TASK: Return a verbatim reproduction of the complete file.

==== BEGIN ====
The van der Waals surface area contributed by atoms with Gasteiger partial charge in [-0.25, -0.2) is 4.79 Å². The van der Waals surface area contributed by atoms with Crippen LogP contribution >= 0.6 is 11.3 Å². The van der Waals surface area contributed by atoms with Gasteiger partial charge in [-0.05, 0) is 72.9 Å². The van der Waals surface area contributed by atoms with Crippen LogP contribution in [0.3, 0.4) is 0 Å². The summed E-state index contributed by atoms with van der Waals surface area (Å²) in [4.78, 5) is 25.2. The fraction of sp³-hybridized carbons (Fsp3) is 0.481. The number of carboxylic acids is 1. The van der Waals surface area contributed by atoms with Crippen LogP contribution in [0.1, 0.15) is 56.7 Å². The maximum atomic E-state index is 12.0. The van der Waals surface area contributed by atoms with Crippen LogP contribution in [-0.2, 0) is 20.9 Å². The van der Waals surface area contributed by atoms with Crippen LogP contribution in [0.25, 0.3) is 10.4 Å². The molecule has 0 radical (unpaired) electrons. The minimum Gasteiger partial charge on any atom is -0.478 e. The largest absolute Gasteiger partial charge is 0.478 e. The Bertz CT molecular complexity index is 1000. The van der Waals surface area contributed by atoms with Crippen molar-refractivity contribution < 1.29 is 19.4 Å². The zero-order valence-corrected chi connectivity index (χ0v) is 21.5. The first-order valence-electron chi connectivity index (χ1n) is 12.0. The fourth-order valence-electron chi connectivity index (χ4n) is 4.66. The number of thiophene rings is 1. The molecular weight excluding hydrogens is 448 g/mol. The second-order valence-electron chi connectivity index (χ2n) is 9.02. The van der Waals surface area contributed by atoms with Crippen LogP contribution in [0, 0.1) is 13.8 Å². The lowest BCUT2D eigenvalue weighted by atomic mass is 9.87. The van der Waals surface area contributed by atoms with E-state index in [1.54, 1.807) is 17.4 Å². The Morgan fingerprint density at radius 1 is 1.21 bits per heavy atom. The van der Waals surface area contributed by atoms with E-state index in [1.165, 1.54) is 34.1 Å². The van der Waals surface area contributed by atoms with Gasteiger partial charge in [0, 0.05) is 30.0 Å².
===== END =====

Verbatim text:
The van der Waals surface area contributed by atoms with Gasteiger partial charge in [-0.25, -0.2) is 4.79 Å². The van der Waals surface area contributed by atoms with Crippen LogP contribution >= 0.6 is 11.3 Å². The van der Waals surface area contributed by atoms with Gasteiger partial charge in [-0.05, 0) is 72.9 Å². The van der Waals surface area contributed by atoms with Crippen LogP contribution in [0.3, 0.4) is 0 Å². The summed E-state index contributed by atoms with van der Waals surface area (Å²) in [4.78, 5) is 25.2. The fraction of sp³-hybridized carbons (Fsp3) is 0.481. The number of carboxylic acids is 1. The van der Waals surface area contributed by atoms with Crippen LogP contribution in [0.1, 0.15) is 56.7 Å². The maximum atomic E-state index is 12.0. The van der Waals surface area contributed by atoms with Crippen LogP contribution in [-0.2, 0) is 20.9 Å². The van der Waals surface area contributed by atoms with Crippen LogP contribution in [0.25, 0.3) is 10.4 Å². The molecule has 0 radical (unpaired) electrons. The minimum Gasteiger partial charge on any atom is -0.478 e. The largest absolute Gasteiger partial charge is 0.478 e. The Bertz CT molecular complexity index is 1000. The van der Waals surface area contributed by atoms with Crippen molar-refractivity contribution < 1.29 is 19.4 Å². The zero-order valence-corrected chi connectivity index (χ0v) is 21.5. The first-order valence-electron chi connectivity index (χ1n) is 12.0. The fourth-order valence-electron chi connectivity index (χ4n) is 4.66. The number of thiophene rings is 1. The molecular weight excluding hydrogens is 448 g/mol. The second-order valence-electron chi connectivity index (χ2n) is 9.02. The van der Waals surface area contributed by atoms with Crippen LogP contribution in [0, 0.1) is 13.8 Å². The lowest BCUT2D eigenvalue weighted by atomic mass is 9.87. The van der Waals surface area contributed by atoms with E-state index in [1.54, 1.807) is 17.4 Å². The Morgan fingerprint density at radius 1 is 1.21 bits per heavy atom. The van der Waals surface area contributed by atoms with E-state index in [1.165, 1.54) is 34.1 Å². The van der Waals surface area contributed by atoms with Gasteiger partial charge in [0, 0.05) is 30.0 Å².